Principles of Visual Design for eBooks

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This is a little video I made summing up some of the stuff I’ve learned about Visual Design and applying it to educational materials such as eBooks. I became interested in this after Tammy Jones and Gabriela Kleckova’s wonderful presentation on Visual Design Principles for Teachers at TESOL 2014.

I’ve done a bit of reading here and there but am by no means an expert. But I hope that my presentation will give you something to think about as you work on your eBooks and I’ve listed my sources and other places to get information below the video.

Principles of Visual Design for Educators

Sources and Resources

A lot of my presentation is basically rewording the information for Purdue’s OW’s presentations on Visual Design.

Purdue also led me to this fun site about the effects of color, Color in Motion.

If you’re looking for inspiration to get a color scheme, the  Color Scheme Designer is the best tool I know of. I like to find a color that speaks to me, then press the Triad button at top to get two other colors and then adjust as I see fit. And again, always think about complementary colors (I think I called them contrasting colors in my presentation) as well as combining light and dark variations.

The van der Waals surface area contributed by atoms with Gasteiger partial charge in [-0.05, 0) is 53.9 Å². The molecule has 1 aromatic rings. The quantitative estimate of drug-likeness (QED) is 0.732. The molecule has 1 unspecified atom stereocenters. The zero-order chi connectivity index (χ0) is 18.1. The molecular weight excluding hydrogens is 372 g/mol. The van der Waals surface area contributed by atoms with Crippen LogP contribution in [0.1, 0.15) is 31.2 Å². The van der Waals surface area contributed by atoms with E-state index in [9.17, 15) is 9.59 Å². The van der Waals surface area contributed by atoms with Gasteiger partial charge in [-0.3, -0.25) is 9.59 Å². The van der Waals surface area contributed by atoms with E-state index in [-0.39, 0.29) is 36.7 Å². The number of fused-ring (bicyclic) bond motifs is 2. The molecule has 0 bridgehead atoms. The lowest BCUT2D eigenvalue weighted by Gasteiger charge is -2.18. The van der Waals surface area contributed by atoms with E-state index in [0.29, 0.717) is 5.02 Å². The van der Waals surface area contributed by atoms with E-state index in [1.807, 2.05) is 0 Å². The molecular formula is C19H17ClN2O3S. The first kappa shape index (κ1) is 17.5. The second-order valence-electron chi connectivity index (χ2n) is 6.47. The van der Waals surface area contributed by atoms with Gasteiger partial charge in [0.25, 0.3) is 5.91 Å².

There’s a nice tutorial on Spacing and Font Size that gives some advice on balancing your text and your white space.

And finally a site that features some pleasing Font Combinations to give you some good ideas.

The Bottom Line

Summing up with some basic practical advice, in case you don’t have a ton of time to watch a presentation and research online.

Have a set consistent style where all the unit headers look a certain way, all the directions look a certain way, all the vocabulary lists look a certain way, and so on….

Keep your layout simple and clear and easy to read.

Make sure the student can glance at your pages and easily distinguish what’s what–ah, this must be the reading text and this picture goes with these questions.

Use a minimum of fonts and colors, but do use some color and decoration.

Sans-serif fonts and serif fonts go well together.

A little bolding or underlining or making a font 3-4 sizes bigger can go a long way.

Use pictures. But align them so that they line up with the rest of the text.

Don’t do this (Busy, hard to read, inconsistent):

Or this (boring):

Or this (Too many different styles mixed together):

Bad Design

 

And I’m happy to take questions, comments, or critiques in the comments here or on the EVO Community site or by email.

If you enjoyed this post, check out my books at www.AlphabetPublishingBooks.com.

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